Gigabyte EP45-DS3L & EP45T-DS3R

Filed under
Hardware

phoronix.com: Today we are looking at two Intel P45 motherboards compliments of Gigabyte with their EP45-DS3L and EP45T-DS3R. The EP45-DS3L and EP45T-DS3R are just two of Gigabyte's motherboards bearing the P45 Chipset but in total they have eight different motherboards using this version of the Eaglelake Chipset.

Fedora 10 Takes Shape

Filed under
Linux

internetnews.com: What does the future hold for Linux development at Red Hat? A look at some of the new features coming in the Fedora 10 Linux distribution release might yield some clues.

Also: Another update on Fedora infrastructure

More Solutions for Auto-Switching Linux Wallpaper

Filed under
Software

lifehacker.com: Earlier this week, we showed you how to auto-change desktop backgrounds in Ubuntu using a small script and a scheduling tool. Turns out a good number of our commenters were already hip to dynamic, time-tracking wallpaper, and have found easier, more full-featured means of keeping their desktops fresh.

Why Corporates Hate Perl

Filed under
Software

oreillynet.com/blogs: Last week I was in Copenhagen for YAPC::Europe. The theme of next year’s conference will be “Corporate Perl”. The Powers That Be at this company have announced that Perl is no longer their language of choice for web systems.

ubuntu stuff

Filed under
Ubuntu
  • Ubuntu + Dell = The Ultimate Ultraportable?

  • Left Ubuntu for PCLinuxOS
  • Synaptic 0.62 for Hardy
  • Will Lenovo Launch Ubuntu Linux Servers?
  • Open Virtual Machine Tools with Ubuntu Hardy
  • Abuse of Ubuntu logo in Chile
  • Hot news from IDF San Francisco
  • The move from windows is complete

What does Michael Phelps have in common with Linus Torvalds?

Filed under
Linux

junauza.com: What does the most prolific Olympian of all time have in common with one of the greatest, if not the greatest computer programmer in history? --No, it's definitely not the physique, or their love for Speedo.

winner of the OOo splash screen poll

Filed under
OOo

ooomarketing.blogspot: I'd like to announce the winner of the splash screen poll. We had a total of 789 votes, which is a quite good count! The winner is Jacek Adamkiewicz: Proposal 3 with a total of 83 votes.

some howtos & such

Filed under
HowTos
  • 10 fun and/or useful things to do at Ubuntu’s command-line

  • Formatting a USB Drive in Ubuntu
  • Dreamlinux 3.0 tips and tricks
  • Sendmail Multiple Queues
  • Integrate Picasa with Ubuntu
  • Configuring the Plasma Panel
  • Ubuntu on my Eee 1000
  • Schedule periodic tasks with cron
  • Finding Running Process ID's On Linux Using Pidof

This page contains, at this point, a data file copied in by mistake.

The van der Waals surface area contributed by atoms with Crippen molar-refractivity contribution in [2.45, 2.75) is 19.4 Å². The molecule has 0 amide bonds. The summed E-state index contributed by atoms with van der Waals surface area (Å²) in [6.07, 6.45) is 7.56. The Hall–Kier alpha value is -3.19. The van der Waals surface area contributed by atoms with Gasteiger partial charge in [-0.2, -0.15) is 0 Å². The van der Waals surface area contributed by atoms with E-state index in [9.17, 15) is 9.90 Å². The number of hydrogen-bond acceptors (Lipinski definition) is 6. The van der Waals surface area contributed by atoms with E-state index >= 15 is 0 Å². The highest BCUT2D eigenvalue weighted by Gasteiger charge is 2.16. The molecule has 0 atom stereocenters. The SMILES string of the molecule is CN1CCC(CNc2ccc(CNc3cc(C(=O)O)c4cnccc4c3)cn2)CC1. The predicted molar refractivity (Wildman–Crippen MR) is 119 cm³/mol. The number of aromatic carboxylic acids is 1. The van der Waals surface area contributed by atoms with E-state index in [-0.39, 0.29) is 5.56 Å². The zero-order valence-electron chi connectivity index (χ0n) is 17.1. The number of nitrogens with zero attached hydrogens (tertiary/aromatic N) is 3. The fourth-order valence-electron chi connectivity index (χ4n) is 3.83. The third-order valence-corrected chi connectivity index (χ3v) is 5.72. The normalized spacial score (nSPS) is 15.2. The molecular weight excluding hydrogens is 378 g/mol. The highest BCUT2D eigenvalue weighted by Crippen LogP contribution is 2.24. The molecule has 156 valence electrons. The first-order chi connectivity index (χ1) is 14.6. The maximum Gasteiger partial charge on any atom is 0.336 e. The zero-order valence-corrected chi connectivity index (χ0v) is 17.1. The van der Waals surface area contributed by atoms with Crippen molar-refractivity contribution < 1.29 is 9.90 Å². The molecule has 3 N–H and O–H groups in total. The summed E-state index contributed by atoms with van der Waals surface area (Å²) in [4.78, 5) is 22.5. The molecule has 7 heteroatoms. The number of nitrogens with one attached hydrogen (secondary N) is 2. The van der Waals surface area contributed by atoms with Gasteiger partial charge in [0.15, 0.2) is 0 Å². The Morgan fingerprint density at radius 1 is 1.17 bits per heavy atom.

Syndicate content

More in Tux Machines

Cloud Foundry (LF) News

‘No Company Is So Important Its Existence Justifies Setting Up a Police State’

You’re talking about very — about specific manifestations, and in some cases in ways that presuppose a weak solution. What is data privacy? The term implies that if a company collects data about you, it should somehow protect that data. But I don’t think that’s the issue. I think the problem is that it collects data about you period. We shouldn’t let them do that. I won’t let them collect data about me. I refuse to use the ones that would know who I am. There are unfortunately some areas where I can’t avoid that. I can’t avoid even for a domestic flight giving the information of who I am. That’s wrong. You shouldn’t have to identify yourself if you’re not crossing a border and having your passport checked. With prescriptions, pharmacies sell the information about who gets what sort of prescription. There are companies that find this out about people. But they don’t get much of a chance to show me ads because I don’t use any sites in a way that lets them know who I am and show ads accordingly. So I think the problem is fundamental. Companies are collecting data about people. We shouldn’t let them do that. The data that is collected will be abused. That’s not an absolute certainty, but it’s a practical, extreme likelihood, which is enough to make collection a problem. A database about people can be misused in four ways. First, the organization that collects the data can misuse the data. Second, rogue employees can misuse the data. Third, unrelated parties can steal the data and misuse it. That happens frequently, too. And fourth, the state can collect the data and do really horrible things with it, like put people in prison camps. Which is what happened famously in World War II in the United States. And the data can also enable, as it did in World War II, Nazis to find Jews to kill. In China, for example, any data can be misused horribly. But in the U.S. also, you’re looking at a CIA torturer being nominated to head the CIA, and we can’t assume that she will be rejected. So when you put this together with the state spying that Snowden told us about, and with the Patriot Act that allows the FBI to take almost any database of personal data without even talking to a court. And what you see is, for companies to have data about you is dangerous. And I’m not interested in discussing the privacy policies that these companies have. First of all, privacy policies are written so that they appear to promise you some sort of respect for privacy, while in fact having such loopholes that the company can do anything at all. But second, the privacy policy of the company doesn’t do anything to stop the FBI from taking all that data every week. Anytime anybody starts collecting some data, if the FBI thinks it’s interesting, it will grab that data. And we also know that the FBI and other such agencies are inclined to label protesters as terrorists. So that way they can use laws that were ostensibly adopted to protect us from terrorists to threaten a much larger number of us than any terrorist could. Read more Also: Numerical Analysis Software Global Market Analysis & Forecast: Analytica, Matlab, GNU Octave, Plotly, FlexPro

Today in Techrights

Android Leftovers